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Battery Breaking-News Headlines

China EV tariff fallout; possible Europe-China trade war; Gotion's woes in Michigan; Canada's coming Asahi Kasei plant; consumer-electronics battery management; and more are in the news.

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The battery industry moves at a fast pace: The articles Battery Technology publishes represent only a fraction of what’s happening in this quickly evolving industry. That’s the idea behind this curated and regularly updated digest of links to breaking news related to the battery and energy storage industry. Some of these stories may become the subject of analysis by our own team—but we’re sharing them here, unfiltered, so that you can get them on your radar right away.

To keep the stream fresh, we will update this digest regularly—so please check back often!


Let’s start with China and some fallout from the new US tariffs that were announced this week. CNN has an explainer on how the US tariffs may force the European Union to impose its own tariffs—and how that could backfire, igniting a Europe-China trade war. (CNN)

Industry analysts are warning that the US tariffs won’t be enough to stop Chinese automakers bringing their EVs to the US market. “They’re going to be here. It’s inevitable. It’s just a matter of time,” an AlixPartners analyst tells CNBC. (CNBC)

Meanwhile, anti-China sentiment is behind the tense situation in Green Township, MI, where despite the jobs the facility would bring to the area residents are pushing back against Gotion’s plans to build a factory for EV battery components. We’ve covered this before, but The Guardian has a solid update on the ongoing acrimony. (The Guardian)

In Canada, Japanese company Asahi Kasei has announced plans to build a $1.6 billion lithium-ion separator plant in the Niagara region of Ontario. Canada Prime Minister Justin Trudeau that the plant will “meet this moment” of global competition. (Global News)

Some good consumer electronics news for consumers this week: PCWorld reports that Dell tests of its own laptops show that ones using Qualcomm’s Snapdragon X architecture had nearly double the battery life of those using Intel architecture. (PCWorld)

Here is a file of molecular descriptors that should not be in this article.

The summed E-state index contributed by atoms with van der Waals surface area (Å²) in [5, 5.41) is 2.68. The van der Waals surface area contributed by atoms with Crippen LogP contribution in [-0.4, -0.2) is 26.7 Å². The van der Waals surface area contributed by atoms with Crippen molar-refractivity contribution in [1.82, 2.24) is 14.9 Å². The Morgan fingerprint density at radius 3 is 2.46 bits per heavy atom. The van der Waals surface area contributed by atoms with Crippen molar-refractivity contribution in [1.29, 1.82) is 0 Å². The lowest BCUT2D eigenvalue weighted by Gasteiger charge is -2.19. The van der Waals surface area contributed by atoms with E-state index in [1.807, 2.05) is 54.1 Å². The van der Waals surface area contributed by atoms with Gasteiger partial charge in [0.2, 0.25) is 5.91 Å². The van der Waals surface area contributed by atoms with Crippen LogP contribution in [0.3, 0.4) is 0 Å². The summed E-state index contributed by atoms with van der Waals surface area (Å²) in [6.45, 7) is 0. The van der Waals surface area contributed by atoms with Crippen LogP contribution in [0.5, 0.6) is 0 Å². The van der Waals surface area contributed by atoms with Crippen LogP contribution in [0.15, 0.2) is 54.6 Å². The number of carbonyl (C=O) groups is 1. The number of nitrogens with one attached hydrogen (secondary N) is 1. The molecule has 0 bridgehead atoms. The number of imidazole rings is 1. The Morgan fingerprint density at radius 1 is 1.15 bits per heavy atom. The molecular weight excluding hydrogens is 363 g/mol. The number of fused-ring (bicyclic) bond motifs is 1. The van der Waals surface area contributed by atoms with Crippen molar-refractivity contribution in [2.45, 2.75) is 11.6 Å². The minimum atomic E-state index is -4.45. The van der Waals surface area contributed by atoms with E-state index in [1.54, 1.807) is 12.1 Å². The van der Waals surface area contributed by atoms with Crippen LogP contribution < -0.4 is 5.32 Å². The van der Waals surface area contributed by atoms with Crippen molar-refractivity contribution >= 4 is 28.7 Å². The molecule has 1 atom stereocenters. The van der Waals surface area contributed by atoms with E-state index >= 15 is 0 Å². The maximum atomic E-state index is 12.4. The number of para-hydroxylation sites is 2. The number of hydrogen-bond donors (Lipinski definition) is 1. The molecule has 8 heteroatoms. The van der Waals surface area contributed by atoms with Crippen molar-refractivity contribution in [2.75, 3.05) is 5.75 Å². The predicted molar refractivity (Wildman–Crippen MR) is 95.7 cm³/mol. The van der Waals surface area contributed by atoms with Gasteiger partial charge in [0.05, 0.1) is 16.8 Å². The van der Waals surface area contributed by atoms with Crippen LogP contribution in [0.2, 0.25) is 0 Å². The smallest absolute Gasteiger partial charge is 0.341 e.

And The Verge reports that Google’s upcoming Wear OS 5 smartwatch will have greatly improved battery life. “Running a marathon, for example, will purportedly consume 20% less battery than on Wear OS 4.” (The Verge)



Ford Motor Co. lost more than $100,000 on every EV it sold in the first quarter of 2024, insiders have told Bloomberg. The company expects its EV business to lose up to $5.5 billion this year. Even as it works on a new entry-level EV to be priced as low as $25k, it is cutting orders from battery suppliers to stem the financial hemorrhaging. (Bloomberg)

The Biden Administration is reportedly getting ready to announce new China tariff rates as soon as this week: The tariff rate on EVs is expected to quadruple—from 25% to 100%, according to the Wall Street Journal. The US will impose new, elevated tariffs that focus on key industries including electric vehicles, batteries and solar cells. (Wall Street Journal) 5/14/24 UPDATE: The official tariff announcement was made this morning: Here's our coverage.

GM announced that its transition to EVs will have a casualty: The company will end its production of the ICE-powered Chevrolet Malibu later this year. Resources are expected to go to the Kansas assembly plant, where the next-generation Chevy Bolt EV will be made. (Reuters)


Legislation about e-bikes is in the news and in both cases, it’s good news for a change for that industry segment. First, China’s newly drafted e-bike battery standards—part of a national brake on battery-industry overexpansion—bodes well for an industry beset by consumer fears related to battery fires. The strict new standards should have the effect of removing the cheapest battery providers—the ones whose shoddy products have caused most of those blazes—from the US market. (electrek)

And in Michigan, the Democratic majority in the state’s House of Representatives are championing a budget proposal that includes almost $3million to incentivize low-income commuters to switch from ICE cars to e-bikes. The incentive could cover up to 90% of an eBike’s purchase price. (Bridge Michigan)

About the Author(s)

Michael C. Anderson

Editor-in-Chief, Battery Technology, Informa Markets - Engineering

Battery Technology Editor-in-Chief Michael C. Anderson has been covering manufacturing and transportation technology developments for more than a quarter-century, with editor roles at Manufacturing Engineering, Cutting Tool Engineering, Automotive Design & Production, and Smart Manufacturing. Before all of that, he taught English and literature at colleges in Japan and Michigan.

Maria Guerra

Senior Editor-Battery Technology, Informa

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